Processes of incremental message planning during conversation

Sarah Brown-Schmidt, Agnieszka Ewa Konopka

Research output: Contribution to journalArticlepeer-review

28 Citations (Scopus)


Speaking begins with the formulation of an intended preverbal message and linguistic encoding of this information. The transition from thought to speech occurs incrementally, with cascading planning at subsequent levels of production. In this article, we aim to specify the mechanisms that support incremental message preparation. We contrast two hypotheses about the mechanisms responsible for incorporating message-level information into a linguistic plan. According to the Initial Preparation view, messages can be encoded as fluent utterances if all information is ready before speaking begins. By contrast, on the Continuous Incrementality view, messages can be continually prepared and updated throughout the production process, allowing for fluent production even if new information is added to the message while speaking is underway. Testing these hypotheses, eye-tracked speakers in two experiments produced unscripted, conjoined noun phrases with modifiers. Both experiments showed that new message elements can be incrementally incorporated into the utterance even after articulation begins, consistent with a Continuous Incrementality view of message planning, in which messages percolate to linguistic encoding immediately as that information becomes available in the mind of the speaker. We conclude by discussing the functional role of incremental message planning in conversational speech and the situations in which this continuous incremental planning would be most likely to be observed.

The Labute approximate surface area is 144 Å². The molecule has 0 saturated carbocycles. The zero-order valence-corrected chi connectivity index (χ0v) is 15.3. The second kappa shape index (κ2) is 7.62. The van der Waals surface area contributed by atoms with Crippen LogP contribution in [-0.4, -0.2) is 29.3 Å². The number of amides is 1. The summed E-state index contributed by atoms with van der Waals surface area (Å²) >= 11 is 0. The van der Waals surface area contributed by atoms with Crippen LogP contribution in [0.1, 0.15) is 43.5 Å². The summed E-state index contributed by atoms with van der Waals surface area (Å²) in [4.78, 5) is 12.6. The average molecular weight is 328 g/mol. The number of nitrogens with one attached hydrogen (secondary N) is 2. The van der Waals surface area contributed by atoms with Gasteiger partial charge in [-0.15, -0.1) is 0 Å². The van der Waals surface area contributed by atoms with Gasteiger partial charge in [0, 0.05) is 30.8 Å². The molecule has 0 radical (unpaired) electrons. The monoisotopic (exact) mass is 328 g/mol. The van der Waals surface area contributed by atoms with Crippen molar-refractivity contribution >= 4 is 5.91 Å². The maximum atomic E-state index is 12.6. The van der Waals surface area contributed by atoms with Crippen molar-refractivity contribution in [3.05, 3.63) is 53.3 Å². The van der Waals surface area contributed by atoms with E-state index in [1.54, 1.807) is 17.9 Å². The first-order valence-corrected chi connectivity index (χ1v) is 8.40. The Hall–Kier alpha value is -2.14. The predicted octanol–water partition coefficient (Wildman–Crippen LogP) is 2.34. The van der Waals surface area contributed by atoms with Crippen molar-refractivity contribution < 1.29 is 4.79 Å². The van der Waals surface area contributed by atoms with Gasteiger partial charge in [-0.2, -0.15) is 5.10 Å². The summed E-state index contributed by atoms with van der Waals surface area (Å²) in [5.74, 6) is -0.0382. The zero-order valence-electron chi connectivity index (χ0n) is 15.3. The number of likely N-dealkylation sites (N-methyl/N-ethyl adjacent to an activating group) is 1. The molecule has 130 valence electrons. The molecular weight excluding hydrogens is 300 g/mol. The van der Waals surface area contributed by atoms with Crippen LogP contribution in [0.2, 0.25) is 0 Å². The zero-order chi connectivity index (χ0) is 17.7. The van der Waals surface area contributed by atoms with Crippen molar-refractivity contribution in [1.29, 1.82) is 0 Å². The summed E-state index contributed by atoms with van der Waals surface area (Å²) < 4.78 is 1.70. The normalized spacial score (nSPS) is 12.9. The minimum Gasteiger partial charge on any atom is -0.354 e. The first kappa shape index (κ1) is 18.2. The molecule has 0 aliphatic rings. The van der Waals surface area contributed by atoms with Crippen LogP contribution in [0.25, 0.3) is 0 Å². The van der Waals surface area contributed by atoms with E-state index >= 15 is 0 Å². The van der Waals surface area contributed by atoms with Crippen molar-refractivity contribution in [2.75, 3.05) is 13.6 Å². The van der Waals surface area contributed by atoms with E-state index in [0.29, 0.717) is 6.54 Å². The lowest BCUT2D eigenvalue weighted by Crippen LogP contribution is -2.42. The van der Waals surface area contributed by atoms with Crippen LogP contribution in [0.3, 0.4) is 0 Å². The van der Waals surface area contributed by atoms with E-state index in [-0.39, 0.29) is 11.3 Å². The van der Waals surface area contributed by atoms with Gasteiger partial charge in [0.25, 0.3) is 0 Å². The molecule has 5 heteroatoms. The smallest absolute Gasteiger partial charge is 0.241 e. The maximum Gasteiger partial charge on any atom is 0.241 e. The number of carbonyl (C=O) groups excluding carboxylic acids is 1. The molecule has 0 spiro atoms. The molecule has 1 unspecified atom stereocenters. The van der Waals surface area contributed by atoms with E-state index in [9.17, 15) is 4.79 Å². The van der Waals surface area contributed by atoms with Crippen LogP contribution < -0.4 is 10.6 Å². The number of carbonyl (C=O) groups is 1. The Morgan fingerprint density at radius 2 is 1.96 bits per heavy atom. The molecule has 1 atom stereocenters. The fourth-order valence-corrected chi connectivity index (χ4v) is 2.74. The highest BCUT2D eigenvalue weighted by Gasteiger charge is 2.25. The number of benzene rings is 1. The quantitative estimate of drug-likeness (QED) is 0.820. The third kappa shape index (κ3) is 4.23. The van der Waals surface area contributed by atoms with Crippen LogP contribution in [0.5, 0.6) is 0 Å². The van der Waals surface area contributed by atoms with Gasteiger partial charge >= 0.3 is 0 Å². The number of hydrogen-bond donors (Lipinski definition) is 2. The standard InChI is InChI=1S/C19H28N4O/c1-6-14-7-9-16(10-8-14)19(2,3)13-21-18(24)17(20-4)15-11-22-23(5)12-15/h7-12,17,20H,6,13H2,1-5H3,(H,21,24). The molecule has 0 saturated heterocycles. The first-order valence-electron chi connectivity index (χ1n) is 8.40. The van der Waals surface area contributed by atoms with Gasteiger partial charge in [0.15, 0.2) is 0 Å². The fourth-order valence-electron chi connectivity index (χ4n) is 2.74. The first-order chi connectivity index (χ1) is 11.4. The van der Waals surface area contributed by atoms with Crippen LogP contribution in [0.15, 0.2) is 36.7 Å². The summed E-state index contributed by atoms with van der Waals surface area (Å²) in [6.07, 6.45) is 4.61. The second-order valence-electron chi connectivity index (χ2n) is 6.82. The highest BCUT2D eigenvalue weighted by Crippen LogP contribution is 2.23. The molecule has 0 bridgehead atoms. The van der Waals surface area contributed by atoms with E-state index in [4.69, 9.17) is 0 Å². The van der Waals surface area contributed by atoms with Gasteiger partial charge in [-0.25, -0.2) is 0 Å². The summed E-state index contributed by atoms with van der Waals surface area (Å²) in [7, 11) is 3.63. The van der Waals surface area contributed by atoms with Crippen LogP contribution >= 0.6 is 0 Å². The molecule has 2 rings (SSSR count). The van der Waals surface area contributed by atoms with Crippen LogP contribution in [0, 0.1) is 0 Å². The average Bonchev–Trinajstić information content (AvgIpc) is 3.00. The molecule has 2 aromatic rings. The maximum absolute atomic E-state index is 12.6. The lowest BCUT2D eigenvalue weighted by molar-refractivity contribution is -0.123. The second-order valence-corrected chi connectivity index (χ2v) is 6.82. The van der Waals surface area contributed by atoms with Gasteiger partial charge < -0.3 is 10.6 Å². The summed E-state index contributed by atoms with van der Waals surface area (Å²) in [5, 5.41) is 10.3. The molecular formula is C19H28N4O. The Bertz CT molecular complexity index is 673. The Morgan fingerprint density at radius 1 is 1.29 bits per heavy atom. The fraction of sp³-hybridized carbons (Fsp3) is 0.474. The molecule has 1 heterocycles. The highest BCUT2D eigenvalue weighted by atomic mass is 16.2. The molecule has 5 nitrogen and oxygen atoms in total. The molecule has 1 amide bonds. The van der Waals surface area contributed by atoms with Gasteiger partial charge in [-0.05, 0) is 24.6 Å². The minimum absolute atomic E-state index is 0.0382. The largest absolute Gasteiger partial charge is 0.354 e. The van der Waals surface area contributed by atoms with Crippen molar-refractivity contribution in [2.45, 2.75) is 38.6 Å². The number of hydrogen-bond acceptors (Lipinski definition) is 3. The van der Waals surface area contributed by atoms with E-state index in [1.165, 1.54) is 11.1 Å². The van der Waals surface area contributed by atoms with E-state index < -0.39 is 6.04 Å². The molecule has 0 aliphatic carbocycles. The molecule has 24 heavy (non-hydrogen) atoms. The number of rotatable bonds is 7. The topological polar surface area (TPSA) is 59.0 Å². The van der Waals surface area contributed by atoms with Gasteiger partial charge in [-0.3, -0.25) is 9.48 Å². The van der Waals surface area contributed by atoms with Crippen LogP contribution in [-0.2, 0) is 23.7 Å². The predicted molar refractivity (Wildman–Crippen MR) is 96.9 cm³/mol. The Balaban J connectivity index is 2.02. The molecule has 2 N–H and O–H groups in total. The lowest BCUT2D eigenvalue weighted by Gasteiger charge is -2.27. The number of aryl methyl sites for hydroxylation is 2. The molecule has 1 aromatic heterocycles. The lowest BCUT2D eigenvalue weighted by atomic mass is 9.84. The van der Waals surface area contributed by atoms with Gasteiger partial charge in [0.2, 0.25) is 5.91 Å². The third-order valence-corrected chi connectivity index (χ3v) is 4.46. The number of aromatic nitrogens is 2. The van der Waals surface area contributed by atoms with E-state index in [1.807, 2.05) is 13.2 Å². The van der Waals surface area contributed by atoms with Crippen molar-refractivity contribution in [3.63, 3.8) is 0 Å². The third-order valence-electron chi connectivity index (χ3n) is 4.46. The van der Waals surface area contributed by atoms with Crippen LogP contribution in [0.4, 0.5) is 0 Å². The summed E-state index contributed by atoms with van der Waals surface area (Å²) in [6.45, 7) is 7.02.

Original languageEnglish
Pages (from-to)833-843
Number of pages11
JournalPsychonomic Bulletin and Review
Issue number3
Early online date28 Aug 2014
Publication statusPublished - Jun 2015

Bibliographical note

Author note We thank Franklin Chang for helpful discussions, and Tatsuya Shigeta and Stephanie Gnatek for help with data collection.


  • Language production
  • Incrementality
  • Eye-tracking
  • message planning
  • scalar adjective


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